To illustrate the various validated outcome tools available to assess patients undergoing TKA, we draw from data submitted by surgeons in the province of Ontario and contributed to the Ontario Joint Replacement Registry (OJRR) and the Canadian Joint Replacement Registry (CJRR) [2
]. The original intent of this data collection was to allow continuous quality improvement, to help predict the future need for THAs and TKAs, to determine the effect of prolonged waiting times on patient outcomes, and to determine the change score in health-related quality-of-life outcomes that might be necessary for a patient to be satisfied with the procedure. Where examples of knee outcome data were unavailable in the OJRR or CJRR databases, we have relied on published TKA outcomes, either our own or those of others, to provide the necessary information. Much of the data we report has been previously published as noted. All participating patients signed an informed consent for their data to be assessed. The data collection was approved by the Ethics Review Board at the University of Western Ontario.
For patient satisfaction, we used the validated patient satisfaction score developed by Jaeschke et al. [18
]. In this satisfaction scale, a patient who was uncertain as to their outcome was classified as 0, whereas those who were dissatisfied were scored from −1 to −7 depending on their degree of dissatisfaction. If they were satisfied, they were graded +1 to +7 depending on their degree of satisfaction.
For disease-specific TKA outcomes, we most commonly used WOMAC scoring as developed by Bellamy et al. [3
] to measure pain, stiffness, and physical function. Other disease-specific outcome measures used elsewhere are discussed, particularly in comparison studies to the WOMAC score (ie, Oxford-12) [12
For patient-specific scores, the MACTAR outcome tool is often used [27
]. The MACTAR outcome tool, originally described for patients with rheumatoid arthritis, provides an individualized functional priority approach for assessing improvement in physical disability in clinical trials. For this outcome, each patient is given prompts such that they can select the top five most disabling physical or social activities for which they underwent total joint arthroplasty. The measure is scored from a 10-cm visual analog scale with 10 being the most disabling. The instrument therefore can document improvement in level of function of each of these activities postoperatively. We have not applied this approach to TKAs but illustrate the scale for THAs.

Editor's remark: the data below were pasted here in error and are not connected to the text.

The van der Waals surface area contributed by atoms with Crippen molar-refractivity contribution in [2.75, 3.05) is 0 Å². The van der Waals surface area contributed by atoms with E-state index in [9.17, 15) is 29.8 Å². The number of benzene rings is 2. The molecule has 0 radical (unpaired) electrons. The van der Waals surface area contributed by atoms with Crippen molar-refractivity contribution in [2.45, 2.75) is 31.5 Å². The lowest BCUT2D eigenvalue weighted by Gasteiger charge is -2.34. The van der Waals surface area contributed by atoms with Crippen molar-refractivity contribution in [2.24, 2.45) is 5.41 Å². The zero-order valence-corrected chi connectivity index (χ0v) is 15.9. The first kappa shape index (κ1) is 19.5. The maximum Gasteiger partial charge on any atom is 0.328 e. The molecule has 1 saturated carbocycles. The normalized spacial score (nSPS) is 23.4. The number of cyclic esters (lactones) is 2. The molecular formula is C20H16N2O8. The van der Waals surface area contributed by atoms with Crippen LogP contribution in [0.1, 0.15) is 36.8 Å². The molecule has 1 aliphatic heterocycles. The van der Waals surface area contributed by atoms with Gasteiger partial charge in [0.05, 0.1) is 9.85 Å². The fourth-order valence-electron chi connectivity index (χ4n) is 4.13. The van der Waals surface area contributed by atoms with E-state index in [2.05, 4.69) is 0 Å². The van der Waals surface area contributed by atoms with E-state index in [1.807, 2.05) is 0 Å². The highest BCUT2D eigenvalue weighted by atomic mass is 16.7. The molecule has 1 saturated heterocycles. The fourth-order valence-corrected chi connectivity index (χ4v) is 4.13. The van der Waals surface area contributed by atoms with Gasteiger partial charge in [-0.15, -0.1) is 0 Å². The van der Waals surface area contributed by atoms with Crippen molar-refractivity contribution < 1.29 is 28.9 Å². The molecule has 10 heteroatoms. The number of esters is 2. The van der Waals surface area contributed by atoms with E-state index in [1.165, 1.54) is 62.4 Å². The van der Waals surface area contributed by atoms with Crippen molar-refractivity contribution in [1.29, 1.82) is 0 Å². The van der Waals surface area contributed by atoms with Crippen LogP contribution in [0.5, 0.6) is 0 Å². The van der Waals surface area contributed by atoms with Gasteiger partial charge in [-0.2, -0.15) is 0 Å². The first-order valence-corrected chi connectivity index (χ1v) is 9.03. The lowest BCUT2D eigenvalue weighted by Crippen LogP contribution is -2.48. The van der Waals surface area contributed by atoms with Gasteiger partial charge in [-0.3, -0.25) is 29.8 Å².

Many global health scores are available. Dunbar et al. [13
] reported the Nottingham Health Profile and the SF-12 [28
] gave the best “test-retest” reliability, but that the SF-36 [29
] and the Sickness Impact Profile demonstrated the best internal consistency reliability. In their analysis, the disease site-specific Lequesne, Oxford-12, and WOMAC outcomes also performed well. Recently, we performed a study to determine the effect of patient factors such as gender on TKA outcomes [7
], exploring WOMAC and SF-12 mental component scores (MCS) and physical component scores (PCS) in 436 female and 292 male patients in whom 843 TKAs were performed and followed for a mean of 9.5 years (Table ).
Gender comparisons: preoperative to postoperative change scores
For global health assessment, we commonly used the SF-36 or SF-12 outcomes tool as developed by Ware et al. [28
]. More recently, the EuroQol global health outcome tool has been popularized, particularly in Europe, and several authors believe this five-item tool could replace the SF-36 as a result of its higher response rate, accepting its lower responsiveness [9
A number of tests are available to assess functional outcomes after TKA. For functional capacity, we have commonly used the 6-minute walk [15
] and 30-second stair climb [10
] to assess patients undergoing TKA. Other functional capacity tools include the KOOS, which is based on the WOMAC score but has been expanded to include the outcomes of pain, activities of daily living, sport and recreation function, and knee-related quality of life [23
]. Other functional outcomes of interest include the International Knee Documentation [17
], the Lower Extremity Functional Scale [4
], and the UCLA activity-level rating [30
For cost-to-utility data, the cost-to-quality adjusted life-year is often used. This is a difficult test to perform because it requires accurate costing data that can be combined with a perceived change in outcomes [17